Lake Oswego, OR. The Lake Oswego Art Council‘s public gallery is reopening to the public on February 23rd. There’s a new exhibition features photographs from four photographers called “Visions of 4.” The photo seen above is in the exhibit. It’s called Cape Kiwanda by John Lesch. The work of Reagan Ramsey, Richard Blakeslee, Kevin Felts are also featured. Organizers have are following precautions to keep the staff, volunteers, and the public safe. Face masks will be required, hand sanitizer will be available, social distancing will be enforced, and all areas will be cleaned and sanitized between visits.
Nepal Market Doors, Northern Nepal (Reagan Ramsey)
This exhibit is on view through April 2nd. Each artist’s work represents their varied and multifaceted cultural background with their personal ethos, immersion, and passion driving their art. The gallery will kick off the exhibit with a “Virtual Opening Reception & Artist Talk” on February 26 (5-6 PM). Here’s the zoom link: https://us02web.zoom.us/j/83687099581?pwd=OHhsRGJRdE5aSUM5Vys5OXYveG9EZz09
The exhibit is at the ARTspace Gallery (41 B Avenue, Lake Oswego) with visiting hours from 10 AM to 5 PM.
Old Barn Hurricane, NE Oregon (Kevin Felts)
Graffiti a la Pollock, Portland, OR (Richard Blakeslee)
About the Arts Council of Lake Oswego:
Works to ensure the arts are an integral part of life in our community now and into the future with the purpose of placement and preservation of public art in Lake Oswego, providing access to art exhibitions for residents and visitors, and advance the lifelong learning about the arts through educational programs and docent tours.
You can find their donation page here.
Portland, OR. Poison Waters (on left, posing with Tracy Curtis) will take her enthusiasm online this year for the ‘Our House’ Virtual Gala. Organizers encourage supporters to step back in time and tune in for an MTV-esque online event set in the ‘80s. The free benefit on Feb. 20th offers an opportunity to support the organization which provides healthcare, housing, and other vital services to people in the Portland community living with HIV. The nonprofit started in 1988.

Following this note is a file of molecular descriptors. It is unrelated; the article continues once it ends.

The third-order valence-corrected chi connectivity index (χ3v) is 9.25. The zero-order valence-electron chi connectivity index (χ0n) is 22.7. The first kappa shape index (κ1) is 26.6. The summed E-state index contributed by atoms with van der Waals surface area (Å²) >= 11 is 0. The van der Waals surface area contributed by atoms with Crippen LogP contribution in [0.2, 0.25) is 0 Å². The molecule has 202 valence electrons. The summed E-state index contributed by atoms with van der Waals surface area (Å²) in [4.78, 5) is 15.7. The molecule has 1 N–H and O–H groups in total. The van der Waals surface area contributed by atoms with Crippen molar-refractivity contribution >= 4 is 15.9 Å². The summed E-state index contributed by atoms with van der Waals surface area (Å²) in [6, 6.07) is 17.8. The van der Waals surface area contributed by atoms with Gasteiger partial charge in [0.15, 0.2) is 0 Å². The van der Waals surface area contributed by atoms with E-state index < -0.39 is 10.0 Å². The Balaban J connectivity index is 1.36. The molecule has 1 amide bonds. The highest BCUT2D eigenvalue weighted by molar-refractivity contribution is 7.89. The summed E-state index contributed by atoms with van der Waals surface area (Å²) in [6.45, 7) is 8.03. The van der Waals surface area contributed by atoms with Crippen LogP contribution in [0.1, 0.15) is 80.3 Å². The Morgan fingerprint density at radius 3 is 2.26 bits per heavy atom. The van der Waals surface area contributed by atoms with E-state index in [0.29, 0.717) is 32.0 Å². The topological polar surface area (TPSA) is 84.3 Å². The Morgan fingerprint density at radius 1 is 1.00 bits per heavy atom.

Dana Kinney, Director of Development and Communications, explains the decision behind the 80s’ themed virtual gala, “Since, Our House came to life in the eighties, we decided this would be a really fun year to do a flashback to the eighties and talk about how we’ve come, how we progressed, how our community has stood by us and how that was reflected in the height of the AIDS epidemic, but also at the height of the COVID pandemic.”
Kinney recognizes that the AIDS epidemic and the COVID-19 pandemic are very different in who is affected and how both communities are impacted differently, but the need for help and support has not changed.
“We’ve been fortunate enough that our community of supporters and donors have really stepped up tremendously to give us so much more than we could imagine during a pandemic to ensure that the most vulnerable keep getting supported,” Kinney explains.
Johnna Wells and Carrie Welch speak to guests at the Hopelessly Devoted to Our House Gala from 2019. This year’s virtual gala speaker will be Dale Johannes.
There will also be a virtual auction that opens on Feb. 12 at 8 am and closes on Feb. 20 at 9 pm. Once the auction opens, each package will be available to view and attendees can bid as often and as much as they like. Some auction packages include the following: beach vacations, mountain vacations, a hot tub boat in Seattle, nature tours, and art/wine tours.
There is also a chance to win two roundtrip Alaska Airlines ticket vouchers for $80. There are only 200 raffle tickets available and the winner will be announced during the live stream on Feb. 20.
Prizes are not the only thing to look forward to either. With previous in-person events, the organization has offered catering services which have also seen a significant impact from the pandemic. In order to ensure that attendees still have the full virtual experience, there will still be a catering service from Vibrant Table who has partnered with Our House before. Make sure to RSVP for the event and order food ahead to have it ready by clicking the link here.
Participants bid on auction items at the 2019 Hopelessly Devoted to Our House Gala. Auction items are still available with the event being virtual this year.
The live stream event is going to be really fun Kinney explains, “I would love for anyone who is either familiar or just learning about Our House or has no idea who we are, to tune in and just learn about us and see what we’re doing for the community and whether it’s as their one time that they’re watching and learning about us, or if they want to learn more, they can get ahold of us or even volunteer.”
From Our House website: Our House inspires people with HIV to LIVE WELL. Our House provides integrated health and housing services to people with HIV/AIDS. Guided by compassion, collaboration, and respect, we provide 24-hour specialized care, supportive services, and independent housing with support services.
Our House Core Values:
Compassion for those most in need was the reason we founded Our House and it continues to be our guiding value.
Collaboration at Our House builds relationships by sharing resources and expertise in the community to serve our clients.
Our House Respects the dignity, spirit, worth, needs, and rights of everyone we touch.
Our House maintains a Resourceful staff, stable finances, and effective programs through innovative and responsive action.
Our House Empowers clients to optimize the quality of life in a safe and accepting environment.